The pitfalls of humility: the virtue can get too big for the modest
For high achievers who had to start from the bottom, when does being down to earth become a trap?
An interesting and widely used adjective is “humble”. It is commonly defined to imply having a modest or low estimate of one’s stature. Demure, down to earth, lowly, meek, modest, unassuming, unpretentious are just some of the several synonyms for “humble”.
The common factor in all human beings, despite our dissimilar backgrounds or orientations, requires us to remain humble. It is either by choice or influenced by many other factors that some humans choose to be discourteous, impolite, rude, uncivil, unmannerly, disrespectful. It is anticipated that a humble person is not proud but considers all humans equal.
Let’s explore an individual’s lifelong journey with this adjective. It is often used when someone from a challenging or disadvantaged background achieves something. One will hear pundits of various forms noting an achievement is “sweeter” because the conqueror is from humble beginnings. The achievement is widely celebrated because the conqueror would have put in an extraordinary performance despite the odds. Understandably, the conqueror will go through certain emotions. As one may imagine, putting extra hours with limited resources to achieve one’s goal requires sweat and sacrifice. Of course, it does not imply advantaged people should not be celebrated for their achievements. They too require a high level of dedication, discipline and determination. They have the humility to acquire their achievements despite their fortune in life.
The conqueror moves to the workplace, where pressure to achieve targets, keep clients happy and make a profit is prioritised by all businesses. In summary, the conqueror must swallow their pride if it brings the desired results for the business. No matter the conqueror’s sacrifices, it is important these are executed within the confines of the business policies and values. This would probably ensure abuse of any individual is avoided. Can occasional humility invite fellow workers to take advantage of one’s character trait? Supervisors may allocate the conqueror more assignments because they never complain. Hence humility is necessary but requires firmness as well.
It is generally accepted human beings react differently towards their achievements. Let us assume the widely celebrated conqueror is a typical extrovert who is outgoing, fun-loving, friendly and talkative. It should not surprise many if that person is arrogant, assertive or extravagant considering the obstacles the conqueror had negotiated to achieve their goals. The expectation is that despite one’s achievements, one should always remain humble. Let us assume for reasons beyond anyone’s control, the life of the conqueror nosedives and the conqueror falls from the high horse he or she was riding. Enter the pessimists among us: life has humbled the conqueror. You may wonder, is this negative reaction a result of jealousy or an expectation that the conqueror was supposed to celebrate their achievement in conformance with the defined standards of the pessimists?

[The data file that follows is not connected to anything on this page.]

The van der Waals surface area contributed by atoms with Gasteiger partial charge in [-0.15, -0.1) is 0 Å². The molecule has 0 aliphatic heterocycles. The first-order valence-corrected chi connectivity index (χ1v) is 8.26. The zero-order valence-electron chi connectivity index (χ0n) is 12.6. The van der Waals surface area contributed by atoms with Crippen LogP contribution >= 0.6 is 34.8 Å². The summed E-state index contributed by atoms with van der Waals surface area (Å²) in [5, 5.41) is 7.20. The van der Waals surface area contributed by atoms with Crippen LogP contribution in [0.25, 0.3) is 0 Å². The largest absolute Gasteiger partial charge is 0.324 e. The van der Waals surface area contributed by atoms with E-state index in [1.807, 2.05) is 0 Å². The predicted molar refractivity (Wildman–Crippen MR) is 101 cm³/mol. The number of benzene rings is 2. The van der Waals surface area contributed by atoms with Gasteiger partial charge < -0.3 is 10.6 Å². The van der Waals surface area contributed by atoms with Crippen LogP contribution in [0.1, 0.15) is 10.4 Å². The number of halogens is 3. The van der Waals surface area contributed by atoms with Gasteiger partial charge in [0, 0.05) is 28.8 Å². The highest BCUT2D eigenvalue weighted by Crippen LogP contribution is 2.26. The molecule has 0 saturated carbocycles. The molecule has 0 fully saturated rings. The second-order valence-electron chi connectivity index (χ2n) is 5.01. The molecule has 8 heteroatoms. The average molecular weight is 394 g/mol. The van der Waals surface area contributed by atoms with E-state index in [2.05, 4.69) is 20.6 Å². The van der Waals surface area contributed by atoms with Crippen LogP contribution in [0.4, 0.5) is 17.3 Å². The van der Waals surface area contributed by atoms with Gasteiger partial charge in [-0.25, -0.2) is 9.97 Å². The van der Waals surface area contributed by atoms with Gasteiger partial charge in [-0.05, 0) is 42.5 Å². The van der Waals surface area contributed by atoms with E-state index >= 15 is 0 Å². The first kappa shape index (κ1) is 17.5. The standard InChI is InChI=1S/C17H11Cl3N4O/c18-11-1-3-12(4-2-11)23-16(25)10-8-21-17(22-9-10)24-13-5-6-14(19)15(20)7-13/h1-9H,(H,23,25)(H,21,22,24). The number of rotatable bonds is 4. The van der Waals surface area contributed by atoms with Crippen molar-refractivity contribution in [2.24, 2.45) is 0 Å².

Finally, let us assume the worst-case scenario where the conqueror suffers a beating. There is mounting pressure on the conqueror to “eat humble pie”. With their never-give-up attitude, the conqueror starts their religious organisation. Without dwelling too much on the religious scriptures, many doubtful cynics may wonder whether the conqueror would convince the congregants to humble themselves before the Lord and, by doing so, he or she promises to lift those who do so.
It appears the honour of being labelled or characterised as being humble requires consistency, self-belief, resilience, discipline throughout one’s life. One can achieve it at a particular juncture in one’s lifetime. We should admire those who are always humble despite their achievements. However, this can easily be mistaken as being weak, indecisive and any other negative connotations. Is it not disappointing that humility, which is a powerful and meaningful virtue, is unfortunately associated with much negativity throughout the life of the conqueror?
I guess in the mist of all that is happening around us, it is fitting to conclude this piece with this quotation from an unknown source: “Stay humble and never think you are better than anyone else. We are all humans and crave acceptance and love.”
Unathi Mphendu is a public servant writing in his personal capacity.